We truly appreciate you taking the time to consider CeS Inspections LLC as your Houston home inspector, and we look forward to assisting you with your new home inspection needs.
Things You Can Do When Hiring Your Personal Inspector
New construction phase inspections can be tricky to schedule. If your project manager is off by a few days on his timeline, or last minute paperwork needs to be submitted, your scheduled inspection could be missed. That is why it is important to let your home building representatives know in advance that you wish to hire an independent building inspector to perform phase inspections throughout the building process. Below is a list of actions that you can take to ensure that your construction inspection goes off without any difficulties.
1. Try and let your builder or project manager know well in advance that you will have a third-party inspector conducting independent phase inspections on your behalf. This has the advantage of putting them on notice, which will improve their attention to detail from the start. Also, it will require your project manager to be more accurate with their projected timelines. One of the most common complaints when dealing with your project manager is their inability to deliver an accurate timeline.
2. Your home builder may also have some requirements that may need to be met by your inspector. Try and obtain this well in advance and get it to your inspector to avoid any last minute difficulties. The requirements are usually minimal, and any quality home inspection company should have no issues supplying the needed documentation.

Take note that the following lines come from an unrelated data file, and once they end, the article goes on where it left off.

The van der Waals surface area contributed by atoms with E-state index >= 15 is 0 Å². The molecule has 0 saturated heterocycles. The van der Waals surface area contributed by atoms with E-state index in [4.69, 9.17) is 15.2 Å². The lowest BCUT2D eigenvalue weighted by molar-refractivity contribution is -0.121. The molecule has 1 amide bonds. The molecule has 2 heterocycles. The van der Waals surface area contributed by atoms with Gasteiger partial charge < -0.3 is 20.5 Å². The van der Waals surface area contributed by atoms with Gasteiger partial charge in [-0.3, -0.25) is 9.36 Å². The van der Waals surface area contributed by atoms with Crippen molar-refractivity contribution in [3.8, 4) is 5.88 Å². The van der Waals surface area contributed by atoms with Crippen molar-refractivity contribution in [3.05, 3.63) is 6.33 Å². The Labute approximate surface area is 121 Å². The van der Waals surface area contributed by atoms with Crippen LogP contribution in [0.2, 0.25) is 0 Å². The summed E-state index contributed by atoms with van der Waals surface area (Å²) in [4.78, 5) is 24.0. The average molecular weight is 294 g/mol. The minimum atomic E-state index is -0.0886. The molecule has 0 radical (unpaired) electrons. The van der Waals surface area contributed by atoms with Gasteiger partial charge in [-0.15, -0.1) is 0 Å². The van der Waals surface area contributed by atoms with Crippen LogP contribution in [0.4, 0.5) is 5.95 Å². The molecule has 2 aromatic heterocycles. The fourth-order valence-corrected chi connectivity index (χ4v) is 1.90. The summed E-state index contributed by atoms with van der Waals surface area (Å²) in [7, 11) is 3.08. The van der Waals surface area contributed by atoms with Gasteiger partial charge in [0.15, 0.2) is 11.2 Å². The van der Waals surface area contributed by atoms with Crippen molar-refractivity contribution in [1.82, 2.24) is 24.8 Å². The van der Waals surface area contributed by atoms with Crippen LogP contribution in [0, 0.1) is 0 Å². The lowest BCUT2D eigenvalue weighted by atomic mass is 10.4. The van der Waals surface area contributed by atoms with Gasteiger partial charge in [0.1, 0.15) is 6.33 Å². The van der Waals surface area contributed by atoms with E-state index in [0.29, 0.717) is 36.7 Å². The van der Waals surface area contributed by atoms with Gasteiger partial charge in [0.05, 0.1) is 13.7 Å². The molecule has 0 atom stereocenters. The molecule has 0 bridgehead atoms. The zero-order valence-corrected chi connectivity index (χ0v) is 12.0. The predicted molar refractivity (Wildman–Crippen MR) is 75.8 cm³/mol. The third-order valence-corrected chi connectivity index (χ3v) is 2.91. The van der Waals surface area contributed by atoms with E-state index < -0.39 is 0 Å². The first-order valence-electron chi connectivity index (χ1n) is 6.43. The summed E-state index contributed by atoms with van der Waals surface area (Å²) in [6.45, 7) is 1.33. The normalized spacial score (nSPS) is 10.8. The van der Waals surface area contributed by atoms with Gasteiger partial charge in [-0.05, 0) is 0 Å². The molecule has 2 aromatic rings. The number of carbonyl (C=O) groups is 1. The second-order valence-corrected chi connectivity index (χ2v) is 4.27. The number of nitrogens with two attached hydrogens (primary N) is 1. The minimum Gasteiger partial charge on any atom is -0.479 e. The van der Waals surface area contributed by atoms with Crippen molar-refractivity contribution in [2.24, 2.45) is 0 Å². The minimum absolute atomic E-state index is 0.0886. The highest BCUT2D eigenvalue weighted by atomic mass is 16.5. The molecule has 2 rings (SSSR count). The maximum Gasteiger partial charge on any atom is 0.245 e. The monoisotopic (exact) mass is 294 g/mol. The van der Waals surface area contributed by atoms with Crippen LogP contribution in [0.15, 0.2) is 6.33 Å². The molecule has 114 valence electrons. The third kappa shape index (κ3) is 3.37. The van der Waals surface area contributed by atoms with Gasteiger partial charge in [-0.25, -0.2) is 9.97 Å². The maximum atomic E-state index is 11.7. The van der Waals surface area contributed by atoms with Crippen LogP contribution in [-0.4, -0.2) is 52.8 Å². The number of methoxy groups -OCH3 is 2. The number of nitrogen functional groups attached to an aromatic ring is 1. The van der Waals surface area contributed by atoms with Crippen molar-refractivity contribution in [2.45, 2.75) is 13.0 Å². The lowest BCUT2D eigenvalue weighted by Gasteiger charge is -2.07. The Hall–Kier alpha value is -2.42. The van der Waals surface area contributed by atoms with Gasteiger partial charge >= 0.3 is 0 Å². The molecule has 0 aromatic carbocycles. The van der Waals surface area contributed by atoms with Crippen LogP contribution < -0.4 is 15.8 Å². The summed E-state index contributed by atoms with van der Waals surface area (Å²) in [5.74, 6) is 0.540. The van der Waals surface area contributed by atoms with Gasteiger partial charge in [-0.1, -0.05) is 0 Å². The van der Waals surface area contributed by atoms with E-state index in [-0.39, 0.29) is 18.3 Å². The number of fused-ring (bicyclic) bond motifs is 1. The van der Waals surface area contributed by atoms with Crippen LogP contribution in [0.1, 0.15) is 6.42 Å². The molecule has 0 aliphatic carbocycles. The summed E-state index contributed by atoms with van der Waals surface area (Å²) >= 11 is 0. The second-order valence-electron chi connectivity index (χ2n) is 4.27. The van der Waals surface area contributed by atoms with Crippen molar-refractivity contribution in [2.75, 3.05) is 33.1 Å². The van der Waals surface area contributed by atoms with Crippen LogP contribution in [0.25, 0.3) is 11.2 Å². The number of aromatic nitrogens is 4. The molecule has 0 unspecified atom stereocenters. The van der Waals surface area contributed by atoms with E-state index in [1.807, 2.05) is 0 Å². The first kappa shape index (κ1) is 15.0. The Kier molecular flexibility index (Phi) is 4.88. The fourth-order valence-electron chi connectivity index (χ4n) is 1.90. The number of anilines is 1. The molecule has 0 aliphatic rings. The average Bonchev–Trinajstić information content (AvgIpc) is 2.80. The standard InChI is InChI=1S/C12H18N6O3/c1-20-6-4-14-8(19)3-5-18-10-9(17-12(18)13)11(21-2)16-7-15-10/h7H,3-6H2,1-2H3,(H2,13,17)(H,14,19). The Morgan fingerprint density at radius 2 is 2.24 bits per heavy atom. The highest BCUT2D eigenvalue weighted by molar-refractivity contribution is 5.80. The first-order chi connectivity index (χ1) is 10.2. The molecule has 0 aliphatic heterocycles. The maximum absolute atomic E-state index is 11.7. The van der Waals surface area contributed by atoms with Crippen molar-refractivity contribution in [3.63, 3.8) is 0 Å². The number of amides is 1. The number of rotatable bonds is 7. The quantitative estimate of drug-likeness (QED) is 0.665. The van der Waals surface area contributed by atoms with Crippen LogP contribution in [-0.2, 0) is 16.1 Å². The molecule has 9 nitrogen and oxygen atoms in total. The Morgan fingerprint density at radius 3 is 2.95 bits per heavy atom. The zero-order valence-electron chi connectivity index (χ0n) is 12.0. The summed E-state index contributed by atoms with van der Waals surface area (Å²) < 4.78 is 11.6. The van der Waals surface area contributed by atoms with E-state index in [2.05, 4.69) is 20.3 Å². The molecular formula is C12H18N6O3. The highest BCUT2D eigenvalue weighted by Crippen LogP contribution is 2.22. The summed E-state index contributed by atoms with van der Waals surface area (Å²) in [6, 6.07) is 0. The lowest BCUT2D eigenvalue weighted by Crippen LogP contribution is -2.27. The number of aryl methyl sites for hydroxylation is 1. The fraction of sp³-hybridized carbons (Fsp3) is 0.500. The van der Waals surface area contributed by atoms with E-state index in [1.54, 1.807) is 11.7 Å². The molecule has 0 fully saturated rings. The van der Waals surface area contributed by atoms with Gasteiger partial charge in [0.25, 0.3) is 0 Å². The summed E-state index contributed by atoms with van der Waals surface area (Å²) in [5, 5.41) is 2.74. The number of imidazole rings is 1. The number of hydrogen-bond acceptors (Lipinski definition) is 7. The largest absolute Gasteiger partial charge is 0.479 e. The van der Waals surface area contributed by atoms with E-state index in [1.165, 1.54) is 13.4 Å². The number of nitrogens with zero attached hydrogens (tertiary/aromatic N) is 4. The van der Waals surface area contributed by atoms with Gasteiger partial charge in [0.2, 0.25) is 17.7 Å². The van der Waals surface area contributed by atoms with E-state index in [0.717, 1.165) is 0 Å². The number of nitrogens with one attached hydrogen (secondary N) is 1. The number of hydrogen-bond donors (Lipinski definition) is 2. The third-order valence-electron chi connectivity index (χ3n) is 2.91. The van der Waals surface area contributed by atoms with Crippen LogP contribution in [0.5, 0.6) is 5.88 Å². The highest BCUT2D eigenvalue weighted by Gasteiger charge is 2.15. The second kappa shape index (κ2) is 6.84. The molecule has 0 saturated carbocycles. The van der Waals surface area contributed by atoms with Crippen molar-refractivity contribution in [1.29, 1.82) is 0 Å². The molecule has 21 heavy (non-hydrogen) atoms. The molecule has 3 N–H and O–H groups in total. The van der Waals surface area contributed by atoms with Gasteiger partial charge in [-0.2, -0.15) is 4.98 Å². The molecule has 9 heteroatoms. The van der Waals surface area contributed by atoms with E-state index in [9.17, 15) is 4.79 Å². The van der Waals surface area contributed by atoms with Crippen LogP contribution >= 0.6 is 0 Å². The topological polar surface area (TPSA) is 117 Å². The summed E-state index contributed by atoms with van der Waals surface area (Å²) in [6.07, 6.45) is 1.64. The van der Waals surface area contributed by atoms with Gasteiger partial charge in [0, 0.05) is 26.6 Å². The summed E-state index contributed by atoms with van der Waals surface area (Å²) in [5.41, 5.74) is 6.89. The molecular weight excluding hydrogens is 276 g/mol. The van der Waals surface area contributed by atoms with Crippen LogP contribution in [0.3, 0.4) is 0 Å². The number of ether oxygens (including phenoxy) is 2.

Frequently Asked Questions and Concerns
How many physical visits or appearances do you make during the course of a 3 phase inspection?
Our visits can vary based on your needs, but the quotes we send will are for a single visit per phase (3 visits total). There are times when we document and report on major defects with the home, or when there are a large number of notable defects. In both of those scenarios, it can be difficult to determine if the builder has made any of the agreed upon repairs, in which case our services are requested for a re-inspection. There is a fee for any additional inspections, which is contingent upon our estimated time on-site.
I was talking with my builder and they mentioned that they follow a different code standard than what was referenced in the report. Is the builder required to follow your references, or are they just guidelines?
During the final inspection, do you inspect all of the outlets?
I would never say that I inspect ALL the outlets, as I know for sure if you have outlets in the eaves/soffits and some other locations they won’t be checked…but it is our goal to check all the accessible outlets. As far as wiring, this is a visual only non-invasive inspection, like all home inspections, so we do not typically remove outlets from the walls, however; when an inspector “inspects” an outlet they do so with the use of a circuit analyzer which will help reveal improperly wired outlets.
What is a thermal infrared scan and why do I need one?
We have some information on our website about our Thermal infrared methods, which will help with your general question regarding “hot spots”. In general, yes, we will be looking for anomalies in the thermal envelope, both hot and cold. Our primary concern is water intrusion/leakage and electrical exceptions. Of course, if we detect issues with the thermal envelope, such as missing insulation/air infiltration we will document and report those for you using a thermal image and a visible light image to help with locating the exception.
Do you inspect the sprinkler system, and what is the additional fee if any?
The irrigation system (Sprinklers in the building world refer to water/fire sprinklers within the home) is inspected and the method and scope can be further defined when viewing the sample report on our website. We do not charge extra for home’s that have irrigation systems, but the inspection has some limitations, which you can read about on the TREC website.